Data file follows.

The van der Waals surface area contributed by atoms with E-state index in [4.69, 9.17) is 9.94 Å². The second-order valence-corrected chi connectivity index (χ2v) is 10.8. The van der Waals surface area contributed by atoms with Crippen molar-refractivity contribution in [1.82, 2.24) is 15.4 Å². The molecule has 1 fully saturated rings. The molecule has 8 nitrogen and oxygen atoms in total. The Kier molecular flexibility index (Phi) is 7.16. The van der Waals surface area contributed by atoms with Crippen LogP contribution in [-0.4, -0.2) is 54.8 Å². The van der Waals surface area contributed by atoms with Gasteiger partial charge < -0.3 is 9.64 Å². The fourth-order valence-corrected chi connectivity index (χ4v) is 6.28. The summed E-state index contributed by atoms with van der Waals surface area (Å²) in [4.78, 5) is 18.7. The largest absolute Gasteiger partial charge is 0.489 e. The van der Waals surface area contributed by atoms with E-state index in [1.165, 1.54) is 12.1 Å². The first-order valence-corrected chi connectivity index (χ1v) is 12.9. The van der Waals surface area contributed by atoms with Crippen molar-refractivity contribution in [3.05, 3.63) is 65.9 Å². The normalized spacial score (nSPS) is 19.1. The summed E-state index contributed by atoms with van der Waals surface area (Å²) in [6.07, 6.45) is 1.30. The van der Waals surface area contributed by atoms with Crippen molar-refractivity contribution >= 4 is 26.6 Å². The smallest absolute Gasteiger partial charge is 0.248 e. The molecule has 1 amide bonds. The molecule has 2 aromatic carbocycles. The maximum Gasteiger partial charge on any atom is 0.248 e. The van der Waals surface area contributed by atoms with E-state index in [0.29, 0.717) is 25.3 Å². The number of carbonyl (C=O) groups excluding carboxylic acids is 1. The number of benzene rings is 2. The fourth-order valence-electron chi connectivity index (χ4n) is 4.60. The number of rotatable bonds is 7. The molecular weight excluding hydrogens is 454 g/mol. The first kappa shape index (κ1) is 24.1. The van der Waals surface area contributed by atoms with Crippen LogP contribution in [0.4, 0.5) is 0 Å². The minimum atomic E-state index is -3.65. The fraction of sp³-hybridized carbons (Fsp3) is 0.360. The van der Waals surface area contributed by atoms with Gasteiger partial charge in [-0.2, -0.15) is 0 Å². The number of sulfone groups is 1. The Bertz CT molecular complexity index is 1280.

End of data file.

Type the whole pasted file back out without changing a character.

The van der Waals surface area contributed by atoms with E-state index in [4.69, 9.17) is 9.94 Å². The second-order valence-corrected chi connectivity index (χ2v) is 10.8. The van der Waals surface area contributed by atoms with Crippen molar-refractivity contribution in [1.82, 2.24) is 15.4 Å². The molecule has 1 fully saturated rings. The molecule has 8 nitrogen and oxygen atoms in total. The Kier molecular flexibility index (Phi) is 7.16. The van der Waals surface area contributed by atoms with Crippen LogP contribution in [-0.4, -0.2) is 54.8 Å². The van der Waals surface area contributed by atoms with Gasteiger partial charge < -0.3 is 9.64 Å². The fourth-order valence-corrected chi connectivity index (χ4v) is 6.28. The summed E-state index contributed by atoms with van der Waals surface area (Å²) in [4.78, 5) is 18.7. The largest absolute Gasteiger partial charge is 0.489 e. The van der Waals surface area contributed by atoms with E-state index in [1.165, 1.54) is 12.1 Å². The first-order valence-corrected chi connectivity index (χ1v) is 12.9. The van der Waals surface area contributed by atoms with Crippen molar-refractivity contribution in [3.05, 3.63) is 65.9 Å². The normalized spacial score (nSPS) is 19.1. The summed E-state index contributed by atoms with van der Waals surface area (Å²) in [6.07, 6.45) is 1.30. The van der Waals surface area contributed by atoms with Crippen molar-refractivity contribution >= 4 is 26.6 Å². The smallest absolute Gasteiger partial charge is 0.248 e. The molecule has 1 amide bonds. The molecule has 2 aromatic carbocycles. The maximum Gasteiger partial charge on any atom is 0.248 e. The van der Waals surface area contributed by atoms with E-state index in [0.29, 0.717) is 25.3 Å². The number of carbonyl (C=O) groups excluding carboxylic acids is 1. The number of benzene rings is 2. The fourth-order valence-electron chi connectivity index (χ4n) is 4.60. The number of rotatable bonds is 7. The molecular weight excluding hydrogens is 454 g/mol. The first kappa shape index (κ1) is 24.1. The van der Waals surface area contributed by atoms with Crippen LogP contribution in [0.4, 0.5) is 0 Å². The minimum atomic E-state index is -3.65. The fraction of sp³-hybridized carbons (Fsp3) is 0.360. The van der Waals surface area contributed by atoms with Gasteiger partial charge in [-0.2, -0.15) is 0 Å². The number of sulfone groups is 1. The Bertz CT molecular complexity index is 1280.